I very much enjoyed this novel. I was intrigued from the beginning, and most of the time found it difficult to put the book down. The were parts that were completely unexpected taht kept me hooked reading. This book is a perefect blend of Victorian Romance and Mystery. Wonderful book and one of the best I have read in a while! Truly worth the time!
Guest More than 1 year ago
I was hesitant to start reading the book thinking it would be a bore how wrong i was!!! It is an excellent story written in a peculiar but interesting format. Not only is the story riveting in itself the lifestyles, behaviors and customs of that age are an eye opener. I simply loved it and was sad to actually finish the book.
Guest More than 1 year ago
This book is a really good read, its so unpredictable, and it keeps you guessing..However, SOME parts of it drag on and repeat themselves, and the reader MIGHT find themselves a little annoyed by the frequent changes in the narrator. But the storyline is really good, and its definitely an engaging story with tons of unexpected twists and turns
Guest More than 1 year ago
This is one of the best books I've read in a long time, and possibly the best mystery / detective I've ever read. Exceptional crafting, very suspensful. It was the kind of book you race to see what happens and are disappointed when you get to the end and the pleasure is over.
Guest More than 1 year ago
Laura Fairly is the innocent, the young, sheltered, Victorian maiden who abides by her departed father's wishes. On his deathbed, he bids her to marry Sir Percival Glyde. Enter villainy. The grasping, frightened, short-tempered Sir Percival insists on a speedy wedding. He handily dispatches any obstacles thrown up in his path; he is damned and determined to wed Laura--and her fortune. But Laura has a sister, Marian, a strong-willed, independent, fiercely loyal sister who at first champions the marriage and then recoils once she realizes the true nature of Sir Percival. The man is a monster. And Marian will do anything to protect her sister. Heroism, and then some. There is also another, a drawing master named Walter Hartright, commissioned to teach Laura and Marian the fine art of watercolors. He falls in love with Laura, and she with him--before her marriage to Sir Percival. The drama should be obvious. But what of the title? Who is the Woman in White? Her chance meeting with Walter Hartright on the road to London provides the catalyst upon which the entire narrative turns. She is at once and both the key and the puzzle. She is a victim. She is a harbinger. She scares Sir Percival out of his wits. This book offers vivid portrayals of Victorian England, its mannerisms, its wardrobe, its inhibitions, its attitude. This book eerily reflects our own time, our own angst, in the 21st century. Once you read it, you'll know what I mean. Deception has no age. P.S. Whatever you do, don't turn your back on Count Fosco!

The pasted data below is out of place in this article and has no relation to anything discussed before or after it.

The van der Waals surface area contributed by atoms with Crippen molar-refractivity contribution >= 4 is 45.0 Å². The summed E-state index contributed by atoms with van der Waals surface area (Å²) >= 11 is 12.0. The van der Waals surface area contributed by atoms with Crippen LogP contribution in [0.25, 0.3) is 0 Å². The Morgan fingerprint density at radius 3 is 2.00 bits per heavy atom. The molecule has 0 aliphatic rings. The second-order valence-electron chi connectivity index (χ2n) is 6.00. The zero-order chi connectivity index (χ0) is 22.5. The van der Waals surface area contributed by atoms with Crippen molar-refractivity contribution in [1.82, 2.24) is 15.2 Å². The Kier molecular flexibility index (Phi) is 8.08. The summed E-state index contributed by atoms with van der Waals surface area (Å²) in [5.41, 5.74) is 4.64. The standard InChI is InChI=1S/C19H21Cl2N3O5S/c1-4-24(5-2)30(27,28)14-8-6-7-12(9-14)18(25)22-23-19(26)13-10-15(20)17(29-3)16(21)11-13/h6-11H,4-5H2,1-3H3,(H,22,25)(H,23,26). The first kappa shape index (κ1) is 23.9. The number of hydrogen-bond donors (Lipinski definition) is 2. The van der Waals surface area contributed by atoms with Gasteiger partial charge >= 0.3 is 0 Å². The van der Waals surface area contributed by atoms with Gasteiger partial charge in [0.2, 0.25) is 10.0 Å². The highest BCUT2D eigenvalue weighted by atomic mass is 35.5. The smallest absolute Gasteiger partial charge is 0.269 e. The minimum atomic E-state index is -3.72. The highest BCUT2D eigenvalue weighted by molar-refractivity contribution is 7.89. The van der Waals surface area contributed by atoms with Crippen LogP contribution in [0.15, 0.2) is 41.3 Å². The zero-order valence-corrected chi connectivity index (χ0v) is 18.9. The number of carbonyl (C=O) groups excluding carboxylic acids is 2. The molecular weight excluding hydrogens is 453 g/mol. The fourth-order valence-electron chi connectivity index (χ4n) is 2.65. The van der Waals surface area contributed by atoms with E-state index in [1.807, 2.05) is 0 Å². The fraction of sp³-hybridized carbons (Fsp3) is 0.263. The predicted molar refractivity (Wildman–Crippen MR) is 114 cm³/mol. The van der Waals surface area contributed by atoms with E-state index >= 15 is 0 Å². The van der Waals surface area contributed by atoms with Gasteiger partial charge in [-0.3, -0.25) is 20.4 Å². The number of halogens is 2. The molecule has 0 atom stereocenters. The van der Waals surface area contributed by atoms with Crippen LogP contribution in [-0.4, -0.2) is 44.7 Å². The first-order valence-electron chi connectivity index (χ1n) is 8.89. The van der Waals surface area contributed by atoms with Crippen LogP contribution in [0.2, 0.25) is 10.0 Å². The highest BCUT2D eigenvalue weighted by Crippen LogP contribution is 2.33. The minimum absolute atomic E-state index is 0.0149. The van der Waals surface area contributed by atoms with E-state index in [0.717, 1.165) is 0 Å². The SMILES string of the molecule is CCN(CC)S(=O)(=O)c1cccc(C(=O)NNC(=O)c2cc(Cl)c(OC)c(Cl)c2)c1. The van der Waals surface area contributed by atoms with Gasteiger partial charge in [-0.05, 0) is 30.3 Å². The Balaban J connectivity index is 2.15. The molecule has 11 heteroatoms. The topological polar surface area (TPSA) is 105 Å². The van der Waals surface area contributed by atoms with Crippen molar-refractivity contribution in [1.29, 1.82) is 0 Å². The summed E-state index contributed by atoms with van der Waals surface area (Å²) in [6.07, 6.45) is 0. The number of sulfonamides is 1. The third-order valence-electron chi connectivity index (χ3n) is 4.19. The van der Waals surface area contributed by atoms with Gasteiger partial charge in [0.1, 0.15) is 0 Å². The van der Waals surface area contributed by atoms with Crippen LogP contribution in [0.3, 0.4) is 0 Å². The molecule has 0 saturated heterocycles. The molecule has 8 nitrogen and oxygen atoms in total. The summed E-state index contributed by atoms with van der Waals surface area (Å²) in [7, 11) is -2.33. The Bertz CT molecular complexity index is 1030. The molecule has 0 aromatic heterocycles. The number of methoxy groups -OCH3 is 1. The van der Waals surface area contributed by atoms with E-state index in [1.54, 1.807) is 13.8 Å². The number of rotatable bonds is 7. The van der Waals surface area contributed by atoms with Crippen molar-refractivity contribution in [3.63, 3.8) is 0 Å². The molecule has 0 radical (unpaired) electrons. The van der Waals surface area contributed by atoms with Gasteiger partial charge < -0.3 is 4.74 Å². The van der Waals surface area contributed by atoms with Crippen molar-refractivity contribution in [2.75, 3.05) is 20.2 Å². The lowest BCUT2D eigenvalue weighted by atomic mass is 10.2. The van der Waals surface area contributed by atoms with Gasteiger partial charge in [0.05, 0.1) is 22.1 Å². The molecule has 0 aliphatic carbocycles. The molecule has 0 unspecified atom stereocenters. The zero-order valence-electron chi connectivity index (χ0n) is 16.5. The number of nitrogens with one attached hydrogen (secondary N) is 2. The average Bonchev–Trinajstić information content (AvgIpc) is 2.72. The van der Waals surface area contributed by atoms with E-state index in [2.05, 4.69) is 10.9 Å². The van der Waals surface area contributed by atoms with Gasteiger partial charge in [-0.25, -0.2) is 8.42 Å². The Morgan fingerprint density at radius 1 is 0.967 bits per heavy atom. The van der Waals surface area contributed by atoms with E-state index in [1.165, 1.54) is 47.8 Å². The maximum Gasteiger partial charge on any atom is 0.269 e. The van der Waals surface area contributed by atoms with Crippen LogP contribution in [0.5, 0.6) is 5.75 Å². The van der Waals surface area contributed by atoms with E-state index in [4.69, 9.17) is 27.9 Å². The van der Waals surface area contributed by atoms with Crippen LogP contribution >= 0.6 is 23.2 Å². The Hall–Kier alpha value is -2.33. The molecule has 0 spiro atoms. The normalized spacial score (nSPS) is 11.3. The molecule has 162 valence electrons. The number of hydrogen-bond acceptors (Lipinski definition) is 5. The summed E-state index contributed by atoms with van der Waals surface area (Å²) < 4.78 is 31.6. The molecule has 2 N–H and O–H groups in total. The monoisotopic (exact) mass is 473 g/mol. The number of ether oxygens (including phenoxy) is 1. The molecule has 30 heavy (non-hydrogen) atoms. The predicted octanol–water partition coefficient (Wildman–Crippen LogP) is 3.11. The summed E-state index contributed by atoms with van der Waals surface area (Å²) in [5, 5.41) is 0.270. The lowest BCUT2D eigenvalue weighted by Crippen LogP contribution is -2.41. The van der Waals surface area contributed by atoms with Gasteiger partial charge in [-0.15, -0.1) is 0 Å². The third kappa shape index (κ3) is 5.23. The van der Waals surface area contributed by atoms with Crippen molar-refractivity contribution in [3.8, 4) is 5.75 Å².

Guest More than 1 year ago
'The Woman in White' may not be as well-known as, say, 'Oliver Twist,' but I can tell you with certainty that it is much more entertaining. I read classic books all the time, but this is the first that has kept me riveted from beginning to end. Yes, it's a Victorian novel, but it isn't nearly so long-winded, plodding, or didactic as Dickens, so give it a chance. I stayed up late several nights just to read this book; I could hardly put it down! I highly recommend it, even to people who usually don't like the classics. You'll like it!
Anonymous More than 1 year ago
Anonymous More than 1 year ago
What a great classic! I really enjoyed this well written novel. the writing style was great and the plot riveting
Anonymous More than 1 year ago
Anonymous More than 1 year ago